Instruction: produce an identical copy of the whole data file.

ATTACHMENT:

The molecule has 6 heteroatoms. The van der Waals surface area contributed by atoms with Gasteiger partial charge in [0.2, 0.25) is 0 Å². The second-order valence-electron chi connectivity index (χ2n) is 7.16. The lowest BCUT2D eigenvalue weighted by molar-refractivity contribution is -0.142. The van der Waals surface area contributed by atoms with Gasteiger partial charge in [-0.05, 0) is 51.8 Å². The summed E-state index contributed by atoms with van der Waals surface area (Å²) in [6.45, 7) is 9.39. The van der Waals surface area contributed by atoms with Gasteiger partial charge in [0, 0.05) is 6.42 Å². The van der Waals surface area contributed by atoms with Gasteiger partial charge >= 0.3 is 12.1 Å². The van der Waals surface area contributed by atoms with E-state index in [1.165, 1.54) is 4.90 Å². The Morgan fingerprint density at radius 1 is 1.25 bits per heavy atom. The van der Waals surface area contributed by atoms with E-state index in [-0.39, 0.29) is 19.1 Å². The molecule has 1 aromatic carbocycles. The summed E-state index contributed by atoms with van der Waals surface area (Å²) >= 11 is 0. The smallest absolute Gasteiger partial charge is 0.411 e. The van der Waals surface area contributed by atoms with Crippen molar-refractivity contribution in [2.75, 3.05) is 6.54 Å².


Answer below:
The molecule has 6 heteroatoms. The van der Waals surface area contributed by atoms with Gasteiger partial charge in [0.2, 0.25) is 0 Å². The second-order valence-electron chi connectivity index (χ2n) is 7.16. The lowest BCUT2D eigenvalue weighted by molar-refractivity contribution is -0.142. The van der Waals surface area contributed by atoms with Gasteiger partial charge in [-0.05, 0) is 51.8 Å². The summed E-state index contributed by atoms with van der Waals surface area (Å²) in [6.45, 7) is 9.39. The van der Waals surface area contributed by atoms with Gasteiger partial charge in [0, 0.05) is 6.42 Å². The van der Waals surface area contributed by atoms with Gasteiger partial charge >= 0.3 is 12.1 Å². The van der Waals surface area contributed by atoms with E-state index in [1.165, 1.54) is 4.90 Å². The Morgan fingerprint density at radius 1 is 1.25 bits per heavy atom. The van der Waals surface area contributed by atoms with E-state index in [-0.39, 0.29) is 19.1 Å². The molecule has 1 aromatic carbocycles. The summed E-state index contributed by atoms with van der Waals surface area (Å²) >= 11 is 0. The smallest absolute Gasteiger partial charge is 0.411 e. The van der Waals surface area contributed by atoms with Crippen molar-refractivity contribution in [2.75, 3.05) is 6.54 Å².